Loading

headache

  • by Paul Armentano, NORML Deputy Director June 5, 2018

    More than two-thirds of chronic pain patients registered to legally access medical cannabis products substitute marijuana for prescription opioids, according to data published in The Journal of Headache and Pain.

    Investigators from the United States and Canada assessed the use of medical cannabis and prescription drugs in a cohort of over 2,000 Canadian patients licensed to access marijuana products. Among those patients with a primary diagnosis of chronic pain, 73 percent reported substituting cannabis in place of opioids. Among those patients diagnosed specifically with headache/migraine, cannabis was frequently reported as a substitute for other medications – including opiates (43 percent), anti-depressants (39 percent), NSAIDS (21 percent), triptans (8 percent), and anti-convulsants (8 percent).

    “Most patients in the pain groups reported replacing prescription medications with medicinal cannabis, the most common of which were opiates/opioids across all patient groups,” authors concluded. “This is notable given the well-described ‘opioid-sparing effect’ of cannabinoids and growing abundance of literature suggesting that cannabis may help in weaning from these medications and perhaps providing a means of combating the opioid epidemic.”

    The study’s findings are consistent with those of numerous others finding that patients in medical cannabis access programs significantly reduce or eventually eliminate their use of opioid analgesics over the long-term.

    Full text of the study, “Patterns of medicinal cannabis use, strain analysis, and substitution effect among patients with migraine, headache, arthritis, and chronic pain in a medicinal cannabis cohort,” appears online here.

  • by Paul Armentano, NORML Deputy Director July 5, 2017

    mj_researchThe prolonged daily administration of cannabinoids is associated with a reduction in migraine headache frequency, according to clinical trial data presented at the 3rd Congress of the European Academy of Neurology.

    Italian researchers compared the efficacy of oral cannabinoid treatments versus amitriptyline – an anti-depressant commonly prescribed for migraines – in 79 chronic migraine patients over a period of three months. Subjects treated daily with a 200mg dose of a combination of THC and CBD achieved a 40 percent reduction in migraine frequency – a result that was similar to the efficacy of amitriptyline therapy.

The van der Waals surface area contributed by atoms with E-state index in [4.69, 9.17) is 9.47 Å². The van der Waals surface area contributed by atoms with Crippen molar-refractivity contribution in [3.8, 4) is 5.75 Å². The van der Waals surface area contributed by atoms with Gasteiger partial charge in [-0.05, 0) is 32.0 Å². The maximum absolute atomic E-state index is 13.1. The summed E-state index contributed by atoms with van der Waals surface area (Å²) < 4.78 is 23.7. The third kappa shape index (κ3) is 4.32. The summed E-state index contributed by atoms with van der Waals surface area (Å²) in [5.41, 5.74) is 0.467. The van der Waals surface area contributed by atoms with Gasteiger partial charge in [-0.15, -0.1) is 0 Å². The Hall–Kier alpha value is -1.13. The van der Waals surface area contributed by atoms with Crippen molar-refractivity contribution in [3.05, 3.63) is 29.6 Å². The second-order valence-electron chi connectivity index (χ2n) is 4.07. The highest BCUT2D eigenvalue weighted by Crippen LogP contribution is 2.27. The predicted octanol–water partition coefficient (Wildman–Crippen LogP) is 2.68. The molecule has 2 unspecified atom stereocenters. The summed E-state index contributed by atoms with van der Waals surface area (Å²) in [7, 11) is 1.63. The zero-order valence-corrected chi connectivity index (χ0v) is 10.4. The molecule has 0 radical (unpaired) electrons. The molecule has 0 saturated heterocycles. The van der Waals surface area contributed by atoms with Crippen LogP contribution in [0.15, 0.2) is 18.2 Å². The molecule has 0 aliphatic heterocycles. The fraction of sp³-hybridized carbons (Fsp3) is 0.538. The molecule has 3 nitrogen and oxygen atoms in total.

Subjects also reported that cannabinoid therapy significantly reduced acute migraine pain, but only when taken at doses above 100mg. Oral cannabinoid treatment was less effective among patients suffering from cluster headaches.

    “We were able to demonstrate that cannabinoids are an alternative to established treatments in migraine prevention,” researchers concluded.

    Some five million Americans are estimated to experience at least one migraine attack per month, and the condition is the 19th leading cause of disability worldwide.

    According to retrospective data published last year in the journal Pharmacotherapy, medical cannabis consumption is often associated with a significant decrease in migraine frequency, and may even abort migraine onset in some patients.

    A just published review of several studies and case-reports specific to the use of cannabis and cannabinoids in the journal Cannabis and Cannabinoid Research concludes: “[I]t appears likely that cannabis will emerge as a potential treatment for some headache sufferers.”

    An abstract of the study, “Cannabinoids suitable for migraine prevention,” appears online here.

  • by Paul Armentano, NORML Deputy Director January 12, 2016

    cannabis_pillsCannabis administration is associated with decreased migraine headache frequency, according to data published online ahead of print in the journal Pharmacotherapy.

    Investigators at the University of Colorado, Skaggs School of Pharmacy and Pharmaceutical Sciences retrospectively assessed cannabis’ effects on monthly migraine headache frequency in a group of 121 adults. Study participants had a primary diagnosis of migraine headache, had been recommended cannabis by a physicians for migraine treatment, and had participated in at least one follow up medical visit.

    Authors reported that 85 percent of subjects reported a decrease in migraine frequency and 12 percent indicated that the use of cannabis prior to migraine onset would abort headaches.

    “Migraine headache frequency decreased from 10.4 to 4.6 headache per month with the use of medical marijuana,” researchers concluded. “Further research should be performed to determine if there is a preferred delivery method, dose, and strain of medical marijuana for migraine headache therapy as well as potential long-term effects of medical marijuana.”

    Although case reports have previously documented the effect of cannabinoids for migraine relief, no prospective trials have yet to evaluate cannabis use in migraine patients. Nonetheless, scientists for some time have theorized that cannabinoids may play a role in migraine regulation. Writing in 2007 in the European Journal of Critical Pharmacology, Italian researchers reported that patients with chronic migraines possessed significantly lower levels of the endogenous cannabinoids anandamide and 2-arachidonylglycerol (2-AG) in their platelets compared to age-matched controls. “These data support the potential involvement of a dysfunctioning of the endocannabinoid and serotonergic systems in the pathology of chronic migraine and medication-overuse headaches,” authors concluded.

    The abstract of the study, “Effects of medical marijuana on migraine headache frequency in an adult population,” appears online here.